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spray for paris

Across Paris graffiti artists send message of defiance to attackers

The attacks earlier this month left 130 dead and hundreds more injured.

France Paris Attacks Street Art  Photo Gallery A picture of a Marianne, a symbol of the French Republic, hanging outside the Place de la Republique AP / Binta Epelly AP / Binta Epelly / Binta Epelly

AS PARIS REELED from the worst attacks France has known since the end of World War II, its street artists took to city walls and billboards to paint notes of defiance.

The 13 November attacks targeted mainly young Parisians enjoying a Friday night out at a crowded rock concert, restaurants, cafes and a soccer match between Germany and France. They left 130 people dead and hundreds more wounded.

France Paris Attacks Street Art  Photo Gallery In Paris, a boy skates by a painted wall reading Paris, i love you. AP Photo / Binta Epelly AP Photo / Binta Epelly / Binta Epelly

Tributes for the victims have poured in from around the world, and Parisians have visited the sites of the bloodshed, leaving flowers, candles and notes on sidewalks and pinned to street railings.

Graffiti artists have added their own notes, covering some city walls overnight with messages and paintings, many under the slogan “spray for Paris” — a play on the slogan “pray for Paris” that took social media by storm in the hours after the killings.

France Paris Attacks Street Art  Photo Gallery Graffiti that reads 'Give me hate, I will turn it into love' AP / Binta Epelly AP / Binta Epelly / Binta Epelly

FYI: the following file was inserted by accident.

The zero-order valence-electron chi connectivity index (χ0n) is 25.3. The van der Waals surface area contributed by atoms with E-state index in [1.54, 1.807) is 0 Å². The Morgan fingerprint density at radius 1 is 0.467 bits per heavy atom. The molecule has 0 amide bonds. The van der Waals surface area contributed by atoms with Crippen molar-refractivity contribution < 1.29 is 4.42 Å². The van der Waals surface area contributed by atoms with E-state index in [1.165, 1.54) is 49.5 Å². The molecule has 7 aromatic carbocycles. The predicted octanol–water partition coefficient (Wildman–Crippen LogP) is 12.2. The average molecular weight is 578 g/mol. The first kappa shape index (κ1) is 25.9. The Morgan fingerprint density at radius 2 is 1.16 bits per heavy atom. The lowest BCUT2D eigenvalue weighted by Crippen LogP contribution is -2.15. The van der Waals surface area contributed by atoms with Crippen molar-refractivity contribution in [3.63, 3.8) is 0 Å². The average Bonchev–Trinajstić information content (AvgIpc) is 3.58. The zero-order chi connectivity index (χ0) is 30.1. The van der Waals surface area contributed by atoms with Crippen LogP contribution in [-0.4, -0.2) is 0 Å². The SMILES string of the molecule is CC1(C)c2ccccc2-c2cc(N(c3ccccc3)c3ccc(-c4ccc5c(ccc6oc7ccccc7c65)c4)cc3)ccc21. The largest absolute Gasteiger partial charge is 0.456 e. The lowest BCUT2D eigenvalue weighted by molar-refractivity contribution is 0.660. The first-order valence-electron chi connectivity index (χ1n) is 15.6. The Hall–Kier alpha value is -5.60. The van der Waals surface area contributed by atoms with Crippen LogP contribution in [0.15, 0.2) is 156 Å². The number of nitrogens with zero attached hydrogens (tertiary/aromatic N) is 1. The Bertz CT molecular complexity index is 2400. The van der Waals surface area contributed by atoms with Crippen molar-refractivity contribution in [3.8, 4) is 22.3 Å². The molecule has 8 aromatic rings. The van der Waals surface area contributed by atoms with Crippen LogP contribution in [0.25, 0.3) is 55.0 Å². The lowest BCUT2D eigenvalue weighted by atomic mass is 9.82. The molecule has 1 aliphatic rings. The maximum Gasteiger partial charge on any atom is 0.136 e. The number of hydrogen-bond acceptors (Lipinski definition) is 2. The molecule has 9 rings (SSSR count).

“Give me hate, I will turn it into love” wrote one artist on a Parisian door, flanked by two French Tricolor flags on the walls on either side. “Bury the weapons,” wrote another. A poster pinned on a lamppost showed the figure of Marianne, an allegorical symbol of the French republic, shedding a blue, white and red tear.

France Paris Attacks Street Art  Photo Gallery Graffiti in Paris that reads 'tossed but not sunk' AP / Binta Epelly AP / Binta Epelly / Binta Epelly

Dozens of variations of slogans such as “Paris, I love you” and “Paris, still standing” adorned the city in graffiti and posters, as well as artistic renditions of the city’s motto “Fluctuat Nec Mergitur,” meaning sea-tossed but not sinking. The artists’ message is clear: Paris might have been battered, but it’s not beaten.

Read: Medical staff rapidly arrived at hospitals spontaneously on night of the Paris attacks

Also: Woman seen in tabloid bubble bath photo is NOT suspected Paris jihadi

Associated Foreign Press
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